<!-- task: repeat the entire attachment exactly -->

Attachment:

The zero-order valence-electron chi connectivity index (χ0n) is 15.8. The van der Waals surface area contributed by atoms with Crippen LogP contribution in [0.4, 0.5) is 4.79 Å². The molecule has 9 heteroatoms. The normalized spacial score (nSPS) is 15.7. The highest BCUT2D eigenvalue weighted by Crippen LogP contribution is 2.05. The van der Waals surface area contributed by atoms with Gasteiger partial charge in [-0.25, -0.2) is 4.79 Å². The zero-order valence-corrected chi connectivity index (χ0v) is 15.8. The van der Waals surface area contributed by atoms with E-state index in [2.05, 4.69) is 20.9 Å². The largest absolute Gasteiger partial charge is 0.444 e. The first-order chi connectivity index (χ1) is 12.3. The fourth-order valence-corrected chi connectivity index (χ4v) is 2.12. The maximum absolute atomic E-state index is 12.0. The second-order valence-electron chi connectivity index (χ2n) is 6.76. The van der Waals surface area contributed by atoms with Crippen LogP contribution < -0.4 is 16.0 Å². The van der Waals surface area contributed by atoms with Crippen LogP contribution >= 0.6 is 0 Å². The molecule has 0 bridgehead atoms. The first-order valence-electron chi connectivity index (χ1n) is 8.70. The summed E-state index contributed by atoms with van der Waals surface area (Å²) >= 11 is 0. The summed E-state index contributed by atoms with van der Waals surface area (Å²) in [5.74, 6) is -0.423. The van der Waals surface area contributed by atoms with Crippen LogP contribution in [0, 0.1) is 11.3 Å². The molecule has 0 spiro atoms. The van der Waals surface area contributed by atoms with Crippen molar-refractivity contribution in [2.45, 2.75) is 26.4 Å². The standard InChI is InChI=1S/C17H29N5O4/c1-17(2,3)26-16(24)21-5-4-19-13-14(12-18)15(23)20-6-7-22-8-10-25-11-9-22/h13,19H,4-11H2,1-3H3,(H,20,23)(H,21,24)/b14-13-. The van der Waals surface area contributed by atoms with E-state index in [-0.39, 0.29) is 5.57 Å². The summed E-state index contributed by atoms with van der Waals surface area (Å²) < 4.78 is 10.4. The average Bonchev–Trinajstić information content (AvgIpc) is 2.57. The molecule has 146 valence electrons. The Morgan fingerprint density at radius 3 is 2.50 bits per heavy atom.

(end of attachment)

The zero-order valence-electron chi connectivity index (χ0n) is 15.8. The van der Waals surface area contributed by atoms with Crippen LogP contribution in [0.4, 0.5) is 4.79 Å². The molecule has 9 heteroatoms. The normalized spacial score (nSPS) is 15.7. The highest BCUT2D eigenvalue weighted by Crippen LogP contribution is 2.05. The van der Waals surface area contributed by atoms with Gasteiger partial charge in [-0.25, -0.2) is 4.79 Å². The zero-order valence-corrected chi connectivity index (χ0v) is 15.8. The van der Waals surface area contributed by atoms with E-state index in [2.05, 4.69) is 20.9 Å². The largest absolute Gasteiger partial charge is 0.444 e. The first-order chi connectivity index (χ1) is 12.3. The fourth-order valence-corrected chi connectivity index (χ4v) is 2.12. The maximum absolute atomic E-state index is 12.0. The second-order valence-electron chi connectivity index (χ2n) is 6.76. The van der Waals surface area contributed by atoms with Crippen LogP contribution < -0.4 is 16.0 Å². The van der Waals surface area contributed by atoms with Crippen LogP contribution >= 0.6 is 0 Å². The molecule has 0 bridgehead atoms. The first-order valence-electron chi connectivity index (χ1n) is 8.70. The summed E-state index contributed by atoms with van der Waals surface area (Å²) >= 11 is 0. The summed E-state index contributed by atoms with van der Waals surface area (Å²) in [5.74, 6) is -0.423. The van der Waals surface area contributed by atoms with Crippen LogP contribution in [0, 0.1) is 11.3 Å². The molecule has 0 spiro atoms. The van der Waals surface area contributed by atoms with Crippen molar-refractivity contribution in [2.45, 2.75) is 26.4 Å². The standard InChI is InChI=1S/C17H29N5O4/c1-17(2,3)26-16(24)21-5-4-19-13-14(12-18)15(23)20-6-7-22-8-10-25-11-9-22/h13,19H,4-11H2,1-3H3,(H,20,23)(H,21,24)/b14-13-. The van der Waals surface area contributed by atoms with E-state index in [-0.39, 0.29) is 5.57 Å². The summed E-state index contributed by atoms with van der Waals surface area (Å²) < 4.78 is 10.4. The average Bonchev–Trinajstić information content (AvgIpc) is 2.57. The molecule has 146 valence electrons. The Morgan fingerprint density at radius 3 is 2.50 bits per heavy atom.